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Obama's Second Term

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Obama Dares Boehner to Hold Vote on 'Clean' Funding Bill

October 7th 2013

Obama with baseball bat

President Obama dared Speaker John Boehner (R-Ohio) on Monday to prove there aren’t enough votes in the House to pass a “clean” bill to reopen the government. "The House should hold that vote today," Obama said during a visit to the Federal Emergency Management Agency on Monday. "If Republicans and Speaker Boehner are saying there are not enough votes, they should prove it."

The move is in response to Boehner’s assertion Sunday on ABC’s “This Week” that there aren’t enough votes in the House to pass a government funding bill without additional concessions to Republicans, and is meant to raise public pressure on the Speaker to end the shutdown.

The White House immediately questioned Boehner's comments, noting media reports that more than 20 Republicans had voiced a willingness to vote for that type of bill. Most Democrats in the House also say they would vote for a clean government-funding bill. On Monday, Obama said his "very strong suspicion" was that "there are enough votes there."

He accused Boehner of not wanting to end the government shutdown "unless he's able to extract concessions."
"Hold a vote," Obama said. "Call a vote right now and let's see what happens." The president also urged House Republicans to pass an extension of the debt ceiling. The Treasury Department has said it will not have enough funds to pay the nation’s bills as of Oct. 17.

In the same television interview Sunday, Boehner also said the House could not pass a clean hike of the debt ceiling. But Obama called raising the debt limit "routine" and said the nation faced economic calamity of the House did not act.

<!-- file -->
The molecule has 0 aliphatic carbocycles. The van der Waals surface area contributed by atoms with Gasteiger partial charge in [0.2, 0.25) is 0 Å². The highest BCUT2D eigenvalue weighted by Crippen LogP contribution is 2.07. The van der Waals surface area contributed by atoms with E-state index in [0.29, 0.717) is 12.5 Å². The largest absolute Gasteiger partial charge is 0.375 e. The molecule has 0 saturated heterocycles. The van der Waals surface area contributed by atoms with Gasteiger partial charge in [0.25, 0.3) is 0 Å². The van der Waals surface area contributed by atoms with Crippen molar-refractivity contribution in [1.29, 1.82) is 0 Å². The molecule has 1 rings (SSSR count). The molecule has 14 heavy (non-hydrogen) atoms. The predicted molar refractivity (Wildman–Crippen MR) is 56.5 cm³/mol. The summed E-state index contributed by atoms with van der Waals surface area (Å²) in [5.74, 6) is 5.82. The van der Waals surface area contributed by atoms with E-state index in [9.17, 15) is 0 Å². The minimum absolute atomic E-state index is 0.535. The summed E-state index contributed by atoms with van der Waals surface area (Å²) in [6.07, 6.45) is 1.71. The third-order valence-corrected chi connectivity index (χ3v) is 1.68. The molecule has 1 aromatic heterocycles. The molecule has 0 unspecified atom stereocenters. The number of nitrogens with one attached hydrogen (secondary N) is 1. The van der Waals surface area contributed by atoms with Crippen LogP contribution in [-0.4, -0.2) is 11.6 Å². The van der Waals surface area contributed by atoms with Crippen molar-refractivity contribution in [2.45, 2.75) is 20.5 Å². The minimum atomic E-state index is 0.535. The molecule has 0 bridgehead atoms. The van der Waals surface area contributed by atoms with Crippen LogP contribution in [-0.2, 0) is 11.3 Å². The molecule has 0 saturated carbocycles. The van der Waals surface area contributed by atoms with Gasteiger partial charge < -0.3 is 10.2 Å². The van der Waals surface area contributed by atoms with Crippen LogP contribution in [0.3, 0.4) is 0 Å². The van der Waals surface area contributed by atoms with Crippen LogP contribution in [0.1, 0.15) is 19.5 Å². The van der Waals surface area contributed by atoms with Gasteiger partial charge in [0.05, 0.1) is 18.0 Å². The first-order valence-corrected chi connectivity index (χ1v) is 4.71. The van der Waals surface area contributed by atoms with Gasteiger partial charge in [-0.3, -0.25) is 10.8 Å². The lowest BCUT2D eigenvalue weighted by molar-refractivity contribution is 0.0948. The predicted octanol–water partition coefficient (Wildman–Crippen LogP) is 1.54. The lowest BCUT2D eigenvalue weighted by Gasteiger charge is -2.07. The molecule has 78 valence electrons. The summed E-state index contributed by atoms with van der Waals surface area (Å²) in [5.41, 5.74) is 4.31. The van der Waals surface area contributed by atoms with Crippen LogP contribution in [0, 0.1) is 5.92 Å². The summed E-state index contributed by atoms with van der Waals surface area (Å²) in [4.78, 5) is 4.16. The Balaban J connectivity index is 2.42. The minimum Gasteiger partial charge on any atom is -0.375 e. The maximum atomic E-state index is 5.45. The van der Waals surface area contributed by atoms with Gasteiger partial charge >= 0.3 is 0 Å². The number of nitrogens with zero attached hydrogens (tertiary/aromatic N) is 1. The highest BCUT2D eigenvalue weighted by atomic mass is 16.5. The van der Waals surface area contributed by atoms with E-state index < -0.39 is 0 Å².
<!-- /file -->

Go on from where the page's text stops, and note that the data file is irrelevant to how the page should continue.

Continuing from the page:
A spokesman for Boehner said that the president's visit to FEMA headquarters underscored Obama's unwillingness to come to the table for discussions about the budget and debt ceiling. The White House has threatened to veto a series of piecemeal continuing resolutions that would fund popular and visible aspects of the federal government, including FEMA.

“The bill passed the House last week and is awaiting action by Senate Democrats. If the president and Washington Democrats want FEMA up and running, they have the ability to make it happen today,” Boehner spokesman Brendan Buck said.

Obama said that Democrats had already compromised by agreeing to a continuing resolution that maintained automatic spending cuts known as the sequester. "Democrats have said we are willing to pass a bill that reflects the Republicans' priorities in terms of funding levels - thats a pretty significant compromise," Obama said.

He also said he would be willing to discuss any topic, but was "not going to negotiate under the threat of economic catastrophe." Obama specifically mentioned health care and energy policy, fueling speculation that the White House could be willing to negotiate over the medical devices tax or Keystone XL pipeline as part of a broader budget deal.

During the visit to FEMA, Obama also will thank employees who worked over the weekend to prepare for a pair of violent storms in the Midwest and Gulf Coast. He said that around 86 percent of FEMA workers had been furloughed, and that of the 200 workers who had been reactivated for storm preparation, at least half would be sent back home.

Justin Sink writes for The Hill, from where this article is adapted.

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